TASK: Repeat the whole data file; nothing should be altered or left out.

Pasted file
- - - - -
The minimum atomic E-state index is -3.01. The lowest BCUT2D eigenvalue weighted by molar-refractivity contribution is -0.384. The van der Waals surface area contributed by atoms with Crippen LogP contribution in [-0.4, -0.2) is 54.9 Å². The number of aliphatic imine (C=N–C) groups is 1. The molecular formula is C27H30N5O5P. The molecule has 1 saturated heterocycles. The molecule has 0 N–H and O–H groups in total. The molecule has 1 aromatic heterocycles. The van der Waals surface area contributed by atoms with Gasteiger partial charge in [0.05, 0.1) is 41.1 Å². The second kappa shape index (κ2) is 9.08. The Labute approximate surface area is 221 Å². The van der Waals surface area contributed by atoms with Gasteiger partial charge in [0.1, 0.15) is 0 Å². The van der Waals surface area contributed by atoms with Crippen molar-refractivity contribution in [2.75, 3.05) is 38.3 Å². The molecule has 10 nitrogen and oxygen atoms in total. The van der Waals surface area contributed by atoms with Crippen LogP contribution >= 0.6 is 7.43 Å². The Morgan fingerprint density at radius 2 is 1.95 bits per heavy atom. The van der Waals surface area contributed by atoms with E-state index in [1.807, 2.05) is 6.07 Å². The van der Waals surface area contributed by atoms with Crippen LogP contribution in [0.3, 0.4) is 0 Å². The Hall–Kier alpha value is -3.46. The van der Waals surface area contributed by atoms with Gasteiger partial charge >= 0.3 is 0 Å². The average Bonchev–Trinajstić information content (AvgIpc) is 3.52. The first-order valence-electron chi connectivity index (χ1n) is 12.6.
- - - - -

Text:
The minimum atomic E-state index is -3.01. The lowest BCUT2D eigenvalue weighted by molar-refractivity contribution is -0.384. The van der Waals surface area contributed by atoms with Crippen LogP contribution in [-0.4, -0.2) is 54.9 Å². The number of aliphatic imine (C=N–C) groups is 1. The molecular formula is C27H30N5O5P. The molecule has 1 saturated heterocycles. The molecule has 0 N–H and O–H groups in total. The molecule has 1 aromatic heterocycles. The van der Waals surface area contributed by atoms with Gasteiger partial charge in [0.05, 0.1) is 41.1 Å². The second kappa shape index (κ2) is 9.08. The Labute approximate surface area is 221 Å². The van der Waals surface area contributed by atoms with Gasteiger partial charge in [0.1, 0.15) is 0 Å². The van der Waals surface area contributed by atoms with Crippen molar-refractivity contribution in [2.75, 3.05) is 38.3 Å². The molecule has 10 nitrogen and oxygen atoms in total. The van der Waals surface area contributed by atoms with Crippen LogP contribution >= 0.6 is 7.43 Å². The Morgan fingerprint density at radius 2 is 1.95 bits per heavy atom. The van der Waals surface area contributed by atoms with E-state index in [1.807, 2.05) is 6.07 Å². The van der Waals surface area contributed by atoms with Crippen LogP contribution in [0.3, 0.4) is 0 Å². The Hall–Kier alpha value is -3.46. The van der Waals surface area contributed by atoms with Gasteiger partial charge >= 0.3 is 0 Å². The average Bonchev–Trinajstić information content (AvgIpc) is 3.52. The first-order valence-electron chi connectivity index (χ1n) is 12.6.